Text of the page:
The third play, The Eumenides, is a processional from the depths of the earth to the high court of Athens. Gods and goddesses begin making dramatic performance in the world of men. Athena is now the main character, and Apollo plays a significant role as well. Orestes and Clytaemnestra are the only actors present from the first two plays. The Furies come in as full personalities and dominate the stage; their transformation in this play provides Aeschylus with the title: ‘Eumenides,’ meaning the ‘kindly ones.’
IV. Plot Setting
As already mentioned, the Oresteia is a re-telling and continuation of Homer. As Robert Fagles put it, Aeschylus “deepened Homer with even older, darker legends and lifted him to a later, more enlightened stage” (Fagles 14). These older, darker legends are primarily with respect to the cursed and savage house of Atreus, the royal palace of the land of Argos. Studying this tale briefly will help a first reading of the Oresteia:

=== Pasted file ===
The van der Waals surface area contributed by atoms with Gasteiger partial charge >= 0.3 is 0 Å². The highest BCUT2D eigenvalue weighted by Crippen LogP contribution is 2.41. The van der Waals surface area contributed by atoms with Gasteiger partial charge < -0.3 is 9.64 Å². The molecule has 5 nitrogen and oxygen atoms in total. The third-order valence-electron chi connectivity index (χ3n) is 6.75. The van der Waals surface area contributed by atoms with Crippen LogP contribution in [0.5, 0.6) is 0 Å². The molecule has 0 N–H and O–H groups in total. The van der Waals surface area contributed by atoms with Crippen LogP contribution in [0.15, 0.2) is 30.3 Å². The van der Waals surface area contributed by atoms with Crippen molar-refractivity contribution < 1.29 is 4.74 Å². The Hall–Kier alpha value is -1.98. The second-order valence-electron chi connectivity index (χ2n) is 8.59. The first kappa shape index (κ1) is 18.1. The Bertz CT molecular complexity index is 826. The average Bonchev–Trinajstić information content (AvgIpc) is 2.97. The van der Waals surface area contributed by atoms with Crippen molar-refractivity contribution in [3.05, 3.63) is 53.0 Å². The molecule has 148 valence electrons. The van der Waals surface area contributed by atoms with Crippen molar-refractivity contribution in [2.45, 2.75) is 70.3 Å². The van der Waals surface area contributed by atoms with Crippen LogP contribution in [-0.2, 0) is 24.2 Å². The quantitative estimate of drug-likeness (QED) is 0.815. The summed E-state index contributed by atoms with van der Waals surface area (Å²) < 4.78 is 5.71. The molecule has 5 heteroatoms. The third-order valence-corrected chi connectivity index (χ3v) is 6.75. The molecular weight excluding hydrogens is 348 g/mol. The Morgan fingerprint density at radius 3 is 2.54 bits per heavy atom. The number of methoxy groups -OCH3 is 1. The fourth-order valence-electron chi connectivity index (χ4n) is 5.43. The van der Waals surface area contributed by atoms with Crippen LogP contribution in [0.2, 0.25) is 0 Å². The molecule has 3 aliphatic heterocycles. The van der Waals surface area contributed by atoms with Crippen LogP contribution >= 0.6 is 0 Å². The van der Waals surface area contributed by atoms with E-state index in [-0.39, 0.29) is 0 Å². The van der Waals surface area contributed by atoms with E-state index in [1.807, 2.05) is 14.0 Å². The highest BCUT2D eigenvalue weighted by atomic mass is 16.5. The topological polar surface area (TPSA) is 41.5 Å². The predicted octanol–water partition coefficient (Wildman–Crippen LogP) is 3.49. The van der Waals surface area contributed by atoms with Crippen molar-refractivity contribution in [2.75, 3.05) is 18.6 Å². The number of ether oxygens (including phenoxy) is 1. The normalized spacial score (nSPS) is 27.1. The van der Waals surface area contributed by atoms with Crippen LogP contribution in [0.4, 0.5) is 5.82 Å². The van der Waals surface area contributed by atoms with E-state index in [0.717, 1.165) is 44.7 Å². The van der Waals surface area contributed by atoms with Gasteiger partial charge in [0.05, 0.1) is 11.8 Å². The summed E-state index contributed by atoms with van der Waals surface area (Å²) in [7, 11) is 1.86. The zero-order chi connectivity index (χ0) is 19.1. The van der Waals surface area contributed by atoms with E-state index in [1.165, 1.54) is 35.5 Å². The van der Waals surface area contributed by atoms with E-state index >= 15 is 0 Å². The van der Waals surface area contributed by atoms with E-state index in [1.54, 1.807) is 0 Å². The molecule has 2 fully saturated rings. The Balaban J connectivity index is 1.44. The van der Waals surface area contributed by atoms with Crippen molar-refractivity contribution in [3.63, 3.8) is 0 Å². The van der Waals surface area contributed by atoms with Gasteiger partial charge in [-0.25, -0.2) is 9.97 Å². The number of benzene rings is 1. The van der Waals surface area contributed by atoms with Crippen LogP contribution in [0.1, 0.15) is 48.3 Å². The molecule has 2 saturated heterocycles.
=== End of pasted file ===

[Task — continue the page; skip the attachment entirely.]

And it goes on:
Once upon a time there was a man named Tantalus of Lydia, the true founder of the house of Atreus. Tantalus gave the gods his son’s flesh to eat. The gods sent Tantalus to Hades and brought his son, Pelops, back to life. Pelops was corrupt like his father and he murdered an older man in order to marry the older man’s daughter. Pelops’ sons, Atreus and Thyestes, continued the family tradition. Thyestes seduced Atreus’ wife and in return, Atreus murdered Thyestes’ children and fed them to Thyestes. Thyestes fled with his one surviving child, Aegisthus, and cursed the house of Atreus. Aegisthus thus grows up as an exile, banished from the house. Atreus had two sons, Agamemnon and Menelaus. Agamemnon married Clytaemnestra and Menelaus married Helen. And as the well known story goes, Agamemnon and Menelaus spent a decade warring against Troy in order to revenge Paris’ seduction of Helen. At the beginning of this war however, Agamemnon sacrifices his virgin daughter Iphigeneia to the gods in order to get a good sail out to sea.
Most of these events are recalled during the course of the Oresteia, but the opening setting of the Oresteia begins with Agamemnon’s return from the successful toppling of Troy.
Stay tuned for the amazing story.